How Online Sellers Are Coping with High Gas Prices - EcommerceBytes

Summary

A majority of online sellers are taking action in the face of soaring gas prices and are doing so numerous ways, with only 11% who took a recent EcommerceBytes poll reporting they had made no changes as a result of higher costs of gas and goods. Three percent of respondents said they had stopped selling online altogether.

A majority of online sellers are taking action in the face of soaring gas prices and are doing so numerous ways, with only 11% who took a recent EcommerceBytes poll reporting they had made no changes as a result of higher costs of gas and goods. Three percent of respondents said they had stopped selling online altogether.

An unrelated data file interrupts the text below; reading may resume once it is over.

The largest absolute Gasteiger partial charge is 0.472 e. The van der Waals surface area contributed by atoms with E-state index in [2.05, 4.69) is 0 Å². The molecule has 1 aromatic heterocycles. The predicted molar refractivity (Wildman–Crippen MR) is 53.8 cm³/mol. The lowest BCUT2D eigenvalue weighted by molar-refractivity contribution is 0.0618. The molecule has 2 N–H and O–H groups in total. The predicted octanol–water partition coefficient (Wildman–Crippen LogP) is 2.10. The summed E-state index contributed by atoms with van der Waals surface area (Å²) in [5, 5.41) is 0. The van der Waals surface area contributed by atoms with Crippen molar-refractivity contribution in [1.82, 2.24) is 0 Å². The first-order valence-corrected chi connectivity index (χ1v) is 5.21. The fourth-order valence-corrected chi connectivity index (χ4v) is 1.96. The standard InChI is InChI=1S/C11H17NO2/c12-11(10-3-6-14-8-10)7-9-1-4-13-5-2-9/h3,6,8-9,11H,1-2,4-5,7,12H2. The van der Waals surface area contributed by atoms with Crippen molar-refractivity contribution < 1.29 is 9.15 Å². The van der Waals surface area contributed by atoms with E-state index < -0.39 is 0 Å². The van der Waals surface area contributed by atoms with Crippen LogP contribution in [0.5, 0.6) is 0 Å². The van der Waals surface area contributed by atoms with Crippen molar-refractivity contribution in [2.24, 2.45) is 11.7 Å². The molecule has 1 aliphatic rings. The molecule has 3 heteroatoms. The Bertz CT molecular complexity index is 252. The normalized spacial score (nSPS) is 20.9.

The survey focused on fuel prices and inflation's impact on sellers' product sourcing (how they buy inventory to sell online). The poll went live on June 12th with an announcement on the EcommerceBytes Blog.

Higher Costs Impact Product Sourcing

The poll asked, "What, if any, adjustments have you made to offset the rising price of gasoline and goods?" and asked respondents to check all of the options that applied.

As the graph shows, a significant number of respondents (60%) said they were making fewer trips or refined their routes when sourcing products.

We also invited sellers to leave comments. Here are some comments about how some sellers said were changing their in-person scouting trips:

"I only travel within 15 miles, it used to be up to 50."

"I have gone to buying more on online auctions. And when I buy from the local online auctions I now schedule all my pick ups on the same day and make a route of it to save on gas. I used to go do my pickup on the day after winning. Now it may be a couple to a few days later after winning."